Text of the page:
31. Petitioners argue that Article 13 of the American Convention on Human Rights includes the right to seek information, which imposes a positive obligation on States to ensure access to information, and particularly state-held information. To support this interpretation, petitioners refer to the "Recommendation on Access to Government Files and Documents" published by the Inter-American Commission on Human Rights in 1998 as well as subsequent publications by the Office of the Special Rapporteur for Freedom of Expression. They claim that the decision of the Santiago Appeals Court to declare the victims' recurso de protección inadmissible was a violation of the right to access to information protected by the American Convention. In addition, petitioners argue that the decision also characterizes a failure of the domestic judicial system to protect a fundamental right and thus a violation of Article 25 of the American Convention.
32. In submissions to the IACHR, the State argued that the information in question should be considered confidential or classified, but the petitioners refute this assertion. The petitioners cite the 1999 Annual Report of the Office of the Special Rapporteur for Freedom of Expression which states that requests for state-held information should only be denied when three conditions are met: the information must relate to a legitimate aim listed in the law; disclosure must threaten to cause substantial harm to that aim; and the harm to the aim must be greater than the public interest in having the information. The petitioners note that the government of Chile has not made an express legal authorization to classify such material, and the confidentiality was never justified in terms of the exceptions set forth in the American Convention.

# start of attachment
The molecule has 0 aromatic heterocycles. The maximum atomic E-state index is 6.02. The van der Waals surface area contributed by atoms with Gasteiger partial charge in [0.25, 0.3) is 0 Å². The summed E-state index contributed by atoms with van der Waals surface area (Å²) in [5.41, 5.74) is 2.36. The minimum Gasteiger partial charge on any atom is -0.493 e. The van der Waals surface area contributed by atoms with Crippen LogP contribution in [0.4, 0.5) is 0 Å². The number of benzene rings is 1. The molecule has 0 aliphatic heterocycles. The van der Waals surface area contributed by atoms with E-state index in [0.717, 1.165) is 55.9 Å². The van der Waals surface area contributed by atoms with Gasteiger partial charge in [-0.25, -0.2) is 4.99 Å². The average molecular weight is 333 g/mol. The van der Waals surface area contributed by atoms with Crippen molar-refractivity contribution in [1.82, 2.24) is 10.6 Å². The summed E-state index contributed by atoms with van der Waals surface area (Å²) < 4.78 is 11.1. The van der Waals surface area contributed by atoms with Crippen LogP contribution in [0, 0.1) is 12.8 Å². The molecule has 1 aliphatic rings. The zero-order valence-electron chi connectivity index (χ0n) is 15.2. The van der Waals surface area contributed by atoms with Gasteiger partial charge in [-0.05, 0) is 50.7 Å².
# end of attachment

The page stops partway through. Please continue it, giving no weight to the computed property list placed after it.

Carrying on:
33. Also, petitioners maintain that deforestation of a native forest can affect the enjoyment of other fundamental human rights. Thus, the legitimacy and seriousness of investors constitutes a legitimate public interest that justifies direct citizen participation in its management. Petitioners note that the right to participate in government is recognized in Article 23 of the American Convention.
2. Arguments regarding exhaustion of domestic remedies
34. The petitioners claim that the definition of domestic remedies extends only to judicial remedies, and does not include the legislative and administrative remedies outlined by the State. The jurisprudence of the Inter-American Court has interpreted Article 46(1) of the American Convention of Human Rights as follows: "The rule of prior exhaustion of domestic remedies under the international law of human rights has certain implications that are present in the Convention. Under the Convention, States Parties have an obligation to provide effective judicial remedies to victims of human rights violations" (emphasis added).